Turkey’s judiciary has never involved in a healthy relationship with the executive yet in the wake of the 2013 probe into the corruption scandal in which President Erdogan’s family and members of his cabinet were involved, the efforts of the government to influence the judiciary in a covert manner and to bring it under guardianship have gained momentum. To prevent the corruption in which government officials and their relatives are involved from surfacing, and to cover up the investigations, swift actions were taken. First, using MPs, the majority of whom never question instructions coming from above, they tried to block the corruption probe by illegally making changes in criminal and procedural law. When this was not enough, illegal instructions were given to members of the judiciary, and those who refused to co-operate were openly blackmailed. Soon after that, changes were made to the way the supreme judiciary counsel functioned, and by appointing pro-government people to critical positions, the judiciary was remodelled. By the use of interventions such as these, the biggest corruption probe in the history of the country was covered up within a couple of months. Not content with this, they began investigations into the officials who had taken part in the corruption probe. Then, as a result of interventions in the election of the members of the High Council of Judges and Prosecutors (HSYK), they ensured that majority of the elected members were pro-government thus putting the judiciary under the total guardianship of the state.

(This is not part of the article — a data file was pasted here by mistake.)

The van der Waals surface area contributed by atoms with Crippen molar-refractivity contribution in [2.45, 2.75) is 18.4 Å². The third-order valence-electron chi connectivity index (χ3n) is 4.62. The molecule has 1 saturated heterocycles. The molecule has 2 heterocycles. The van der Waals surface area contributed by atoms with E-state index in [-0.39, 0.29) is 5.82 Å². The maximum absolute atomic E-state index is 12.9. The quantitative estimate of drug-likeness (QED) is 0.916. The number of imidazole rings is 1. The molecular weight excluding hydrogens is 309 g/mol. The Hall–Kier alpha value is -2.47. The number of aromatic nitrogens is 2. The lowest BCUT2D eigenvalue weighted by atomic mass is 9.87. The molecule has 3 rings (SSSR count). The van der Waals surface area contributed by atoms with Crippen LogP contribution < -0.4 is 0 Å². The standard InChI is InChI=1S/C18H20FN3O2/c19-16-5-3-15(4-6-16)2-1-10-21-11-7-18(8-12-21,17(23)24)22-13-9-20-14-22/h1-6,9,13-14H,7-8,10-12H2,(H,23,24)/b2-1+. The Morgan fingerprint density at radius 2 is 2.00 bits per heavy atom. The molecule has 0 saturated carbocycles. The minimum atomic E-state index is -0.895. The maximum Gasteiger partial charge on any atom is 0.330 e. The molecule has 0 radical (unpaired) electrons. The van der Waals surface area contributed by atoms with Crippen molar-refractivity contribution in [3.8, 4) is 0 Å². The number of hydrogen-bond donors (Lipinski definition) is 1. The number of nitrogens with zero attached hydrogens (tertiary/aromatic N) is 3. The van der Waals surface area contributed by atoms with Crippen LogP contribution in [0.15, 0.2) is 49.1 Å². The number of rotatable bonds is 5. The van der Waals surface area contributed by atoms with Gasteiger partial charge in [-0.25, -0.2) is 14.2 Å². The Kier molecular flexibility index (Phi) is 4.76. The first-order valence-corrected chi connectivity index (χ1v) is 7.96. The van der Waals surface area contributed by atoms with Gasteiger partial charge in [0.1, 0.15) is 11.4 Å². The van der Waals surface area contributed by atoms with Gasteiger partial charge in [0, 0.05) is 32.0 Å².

While at first this illegal situation caused some reaction, it soon started to lose momentum as people became fearful of raising their voices even though they strongly disapproved of what was taking place.

Within the scope of these developments, those who had originally carried out the corruption investigations against the governing powers were investigated, purged and arrested. Then those who spoke out against unlawful proceedings and defended the law were investigated too. Then anyone and everyone who stood in opposition to the government came under investigation.

Knowing that the judiciary was completely under its control, the governing powers began to use the judiciary as a weapon; a stick to beat their political opponents with. Even during the election campaign process, there were ongoing investigations and oppression of opponents for the political speeches they made in public rallies and on the streets. This was then taken a step further, and with the help of the State of Emergency, indictments charging opposition MPs were sent to Parliament and their parliamentary immunity from prosecution was lifted. During these investigations, a majority of the MPs were arrested. Selahattin Demirtaş, co-chair of the pro-Kurdish opposition party, and ten other MPs serving in the same party were arrested with the same charges.

Demirtas had won more votes than any other Kurdish MP before him, and he had been able to take his party from being a party that appealed only to Kurds, to a party that appealed to a wider electorate: from social democrats to members of the LGBT community, from religious people to ethnic minority communities.